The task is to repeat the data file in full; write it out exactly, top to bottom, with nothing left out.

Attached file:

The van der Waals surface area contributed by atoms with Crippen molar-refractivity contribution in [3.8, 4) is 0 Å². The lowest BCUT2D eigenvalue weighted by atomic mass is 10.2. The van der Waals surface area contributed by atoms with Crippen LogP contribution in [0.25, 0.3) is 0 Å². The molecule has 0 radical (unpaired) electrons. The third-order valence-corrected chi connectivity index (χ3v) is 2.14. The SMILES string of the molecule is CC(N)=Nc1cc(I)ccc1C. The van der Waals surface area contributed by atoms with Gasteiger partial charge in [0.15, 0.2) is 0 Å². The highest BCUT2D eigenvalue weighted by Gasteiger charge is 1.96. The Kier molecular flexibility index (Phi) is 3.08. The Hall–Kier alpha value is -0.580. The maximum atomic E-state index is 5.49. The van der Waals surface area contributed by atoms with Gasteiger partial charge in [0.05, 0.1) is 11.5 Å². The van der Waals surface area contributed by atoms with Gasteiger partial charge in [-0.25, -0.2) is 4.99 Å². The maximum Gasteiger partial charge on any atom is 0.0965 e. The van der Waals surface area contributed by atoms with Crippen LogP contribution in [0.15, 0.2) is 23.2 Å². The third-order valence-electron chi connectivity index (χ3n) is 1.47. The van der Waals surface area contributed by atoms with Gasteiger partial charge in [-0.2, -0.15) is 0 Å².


The van der Waals surface area contributed by atoms with Crippen molar-refractivity contribution in [3.8, 4) is 0 Å². The lowest BCUT2D eigenvalue weighted by atomic mass is 10.2. The van der Waals surface area contributed by atoms with Crippen LogP contribution in [0.25, 0.3) is 0 Å². The molecule has 0 radical (unpaired) electrons. The third-order valence-corrected chi connectivity index (χ3v) is 2.14. The SMILES string of the molecule is CC(N)=Nc1cc(I)ccc1C. The van der Waals surface area contributed by atoms with Gasteiger partial charge in [0.15, 0.2) is 0 Å². The highest BCUT2D eigenvalue weighted by Gasteiger charge is 1.96. The Kier molecular flexibility index (Phi) is 3.08. The Hall–Kier alpha value is -0.580. The maximum atomic E-state index is 5.49. The van der Waals surface area contributed by atoms with Gasteiger partial charge in [0.05, 0.1) is 11.5 Å². The van der Waals surface area contributed by atoms with Gasteiger partial charge in [-0.25, -0.2) is 4.99 Å². The maximum Gasteiger partial charge on any atom is 0.0965 e. The van der Waals surface area contributed by atoms with Crippen LogP contribution in [0.15, 0.2) is 23.2 Å². The third-order valence-electron chi connectivity index (χ3n) is 1.47. The van der Waals surface area contributed by atoms with Gasteiger partial charge in [-0.2, -0.15) is 0 Å².